By way of introduction and to facilitate understanding, it is important to note that a residence permit is an authorization issued by the competent national authorities allowing a third-country national to stay for at least three months on their territory.
During 2019, around 3 million residence permits have been issued throughout the EU. Now then... what have been the main reasons for people to obtain a first residence permit? Let's see below.
According to the data consulted, the main reasons or grounds for issuing first residence permits in the EU were the following:
Other reasons, such as a residual category.
For example, the main reason for the issuance of a first residence permit in the EU was employment (1.2 million). And if we look at it by nationalities, 757,000 residence permits were issued to citizens of Ukraine, a figure 5.7 times higher than permits issued to citizens of Morocco (133,000); who occupied the second position in residence permits issued.
An increase in the number of residence permits issued in the various EU member states was observed in 2019. Why?
This increase, I believe, reflects the diversity of national migration systems and the impact of European immigration policy. I also believe that other important factors have influenced it, such as
Characteristics of third country nationals.
Characteristics of the countries involved in the immigration process, such as their geographical proximity or linguistic links.
During 2019, almost 3 million first residence permits were issued to citizens of third countries in the 27 EU member states. According to data collected over the last decade (2009-2019, this is the highest figure on record).
It can be seen that the number of first residence permits granted increased significantly by 5.8%, or 163,000 more, compared to 2018, continuing a rising trend. This was the seventh consecutive annual increase. (See Graph #1).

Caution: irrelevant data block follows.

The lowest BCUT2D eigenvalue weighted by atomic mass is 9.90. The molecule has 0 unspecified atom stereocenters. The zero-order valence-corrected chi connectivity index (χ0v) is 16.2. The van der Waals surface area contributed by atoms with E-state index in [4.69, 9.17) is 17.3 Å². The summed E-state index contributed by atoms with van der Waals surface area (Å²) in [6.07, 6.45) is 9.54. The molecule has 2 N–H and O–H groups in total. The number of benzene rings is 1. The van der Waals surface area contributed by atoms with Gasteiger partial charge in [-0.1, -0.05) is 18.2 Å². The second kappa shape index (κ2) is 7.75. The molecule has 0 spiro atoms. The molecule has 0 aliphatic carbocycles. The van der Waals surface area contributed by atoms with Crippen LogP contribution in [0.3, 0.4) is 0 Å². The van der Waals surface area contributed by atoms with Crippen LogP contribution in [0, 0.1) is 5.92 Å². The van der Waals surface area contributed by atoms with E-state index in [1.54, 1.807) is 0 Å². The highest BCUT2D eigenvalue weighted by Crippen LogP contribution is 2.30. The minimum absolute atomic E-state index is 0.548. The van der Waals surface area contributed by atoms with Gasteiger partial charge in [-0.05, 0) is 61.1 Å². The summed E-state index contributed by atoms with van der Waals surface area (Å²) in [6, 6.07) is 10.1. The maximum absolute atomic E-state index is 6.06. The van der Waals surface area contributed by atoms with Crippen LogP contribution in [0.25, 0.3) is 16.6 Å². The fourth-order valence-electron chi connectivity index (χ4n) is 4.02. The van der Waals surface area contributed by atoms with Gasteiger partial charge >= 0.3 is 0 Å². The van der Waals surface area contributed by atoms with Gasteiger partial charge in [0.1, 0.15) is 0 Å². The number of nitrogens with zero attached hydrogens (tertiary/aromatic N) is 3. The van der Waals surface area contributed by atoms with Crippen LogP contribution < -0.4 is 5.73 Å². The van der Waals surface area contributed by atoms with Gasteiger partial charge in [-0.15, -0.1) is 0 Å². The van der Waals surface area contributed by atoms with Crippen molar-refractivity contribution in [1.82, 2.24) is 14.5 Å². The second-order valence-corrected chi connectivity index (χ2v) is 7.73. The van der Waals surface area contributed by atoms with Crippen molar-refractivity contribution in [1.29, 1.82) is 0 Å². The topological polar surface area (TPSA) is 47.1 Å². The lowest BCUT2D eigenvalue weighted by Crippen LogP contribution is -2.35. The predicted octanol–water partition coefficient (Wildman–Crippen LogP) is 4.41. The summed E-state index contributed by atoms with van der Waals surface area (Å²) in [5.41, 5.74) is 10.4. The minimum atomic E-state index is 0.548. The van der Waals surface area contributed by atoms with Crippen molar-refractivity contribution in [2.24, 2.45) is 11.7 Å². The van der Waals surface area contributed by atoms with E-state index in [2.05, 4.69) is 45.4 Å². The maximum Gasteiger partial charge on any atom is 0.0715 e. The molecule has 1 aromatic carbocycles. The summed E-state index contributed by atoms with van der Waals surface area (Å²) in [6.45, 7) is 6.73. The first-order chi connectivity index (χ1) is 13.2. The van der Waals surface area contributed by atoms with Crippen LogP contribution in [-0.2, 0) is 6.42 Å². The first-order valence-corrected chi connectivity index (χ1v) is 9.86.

If we go into the details by country, then we can see that among the member states, Poland issued the largest number (724,000) of first residence permits in 2019 (See Table #1), followed by Germany (460,000), Spain (320,000), France (285,000), Italy (176,000), the Czech Republic (117,000), the Netherlands and Sweden (102,000).
All these countries were the only EU Member States to exceed the first 100,000 residence permits issued. But... to get a better idea of this data, if we put the 8 countries together, then we get that they represent approximately 4 out of 5 (77.4%) residence permits issued in 2019.
As I mentioned earlier, without a doubt, during 2019, most residence permits issued in the EU-27 are related to employment (1.2 million, or 40.5% of total permits issued), followed by family reasons (810,000, or 27.4%), other reasons (546,000, or 18.5%) and last but not least, educational reasons (400,000, or 13.5%).
However, in 2019 there is an increase in the overall number of first residence permits compared to 2018. What is the reason for this?
According to various analyses, this increase can be attributed almost exclusively to labor reasons (214,000, or 21.7%), in addition to the small increase in the total number of permits issued for educational reasons (3,000, or 0.8%).
However, the number of first leaves issued for family reasons (5,000, or 0.6%) and other reasons (49,000, or 8.2%) decreased.
For me there is a very interesting trend and that is that in 2019 it is estimated that 6.6 residence permits were issued in the EU-27 for every 1,000 inhabitants. This figure is almost two thirds higher than the equivalent proportion in 2014, when only 4 permits were issued per 1,000 inhabitants (See Graph #3).
Within the EU member countries, the highest proportion of residence permits in relation to population size was registered in Malta (42 permits per 1,000 inhabitants), Cyprus (26.4), Poland (19.1), Slovenia (15.1), Luxembourg (13.6), Croatia (12.4) and Ireland (12.0).
In contrast, on the opposite side, less than 2 permits per 1,000 inhabitants were granted in Bulgaria and Romania. Here the lowest rates were recorded, with 1.9 and 1.4 residence permits per 1,000 inhabitants, respectively.
NOTE: The data shown in this article are based on the regulatory framework established in Article 6 of Regulation (EC) No 862/2007 on statistics on migration and international protection. Administrative records and national databases have been the main sources consulted for these statistics. Although the United Kingdom is no longer a member of the EU, they have been included on an exceptional basis, contrary to the norm .
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